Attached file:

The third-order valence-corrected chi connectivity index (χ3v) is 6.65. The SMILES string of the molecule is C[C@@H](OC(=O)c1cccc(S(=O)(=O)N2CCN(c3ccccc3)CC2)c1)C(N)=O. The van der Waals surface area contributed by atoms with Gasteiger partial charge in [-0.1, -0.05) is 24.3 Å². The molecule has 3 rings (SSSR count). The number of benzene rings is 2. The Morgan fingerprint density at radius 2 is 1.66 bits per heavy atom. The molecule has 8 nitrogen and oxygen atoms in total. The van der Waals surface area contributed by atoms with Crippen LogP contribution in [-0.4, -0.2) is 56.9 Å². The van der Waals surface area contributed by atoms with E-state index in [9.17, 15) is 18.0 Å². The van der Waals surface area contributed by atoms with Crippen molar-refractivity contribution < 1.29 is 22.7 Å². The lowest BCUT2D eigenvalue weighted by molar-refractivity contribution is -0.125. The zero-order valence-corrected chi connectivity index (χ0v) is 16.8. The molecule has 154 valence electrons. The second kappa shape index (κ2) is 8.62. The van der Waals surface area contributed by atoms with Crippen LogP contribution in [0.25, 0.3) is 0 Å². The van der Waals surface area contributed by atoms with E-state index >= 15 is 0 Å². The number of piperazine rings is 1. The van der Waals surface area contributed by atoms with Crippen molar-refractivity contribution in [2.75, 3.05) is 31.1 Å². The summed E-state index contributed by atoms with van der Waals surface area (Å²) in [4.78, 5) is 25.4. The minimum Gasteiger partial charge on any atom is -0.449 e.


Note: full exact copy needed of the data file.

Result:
The third-order valence-corrected chi connectivity index (χ3v) is 6.65. The SMILES string of the molecule is C[C@@H](OC(=O)c1cccc(S(=O)(=O)N2CCN(c3ccccc3)CC2)c1)C(N)=O. The van der Waals surface area contributed by atoms with Gasteiger partial charge in [-0.1, -0.05) is 24.3 Å². The molecule has 3 rings (SSSR count). The number of benzene rings is 2. The Morgan fingerprint density at radius 2 is 1.66 bits per heavy atom. The molecule has 8 nitrogen and oxygen atoms in total. The van der Waals surface area contributed by atoms with Crippen LogP contribution in [-0.4, -0.2) is 56.9 Å². The van der Waals surface area contributed by atoms with E-state index in [9.17, 15) is 18.0 Å². The van der Waals surface area contributed by atoms with Crippen molar-refractivity contribution < 1.29 is 22.7 Å². The lowest BCUT2D eigenvalue weighted by molar-refractivity contribution is -0.125. The zero-order valence-corrected chi connectivity index (χ0v) is 16.8. The molecule has 154 valence electrons. The second kappa shape index (κ2) is 8.62. The van der Waals surface area contributed by atoms with Crippen LogP contribution in [0.25, 0.3) is 0 Å². The van der Waals surface area contributed by atoms with E-state index >= 15 is 0 Å². The number of piperazine rings is 1. The van der Waals surface area contributed by atoms with Crippen molar-refractivity contribution in [2.75, 3.05) is 31.1 Å². The summed E-state index contributed by atoms with van der Waals surface area (Å²) in [4.78, 5) is 25.4. The minimum Gasteiger partial charge on any atom is -0.449 e.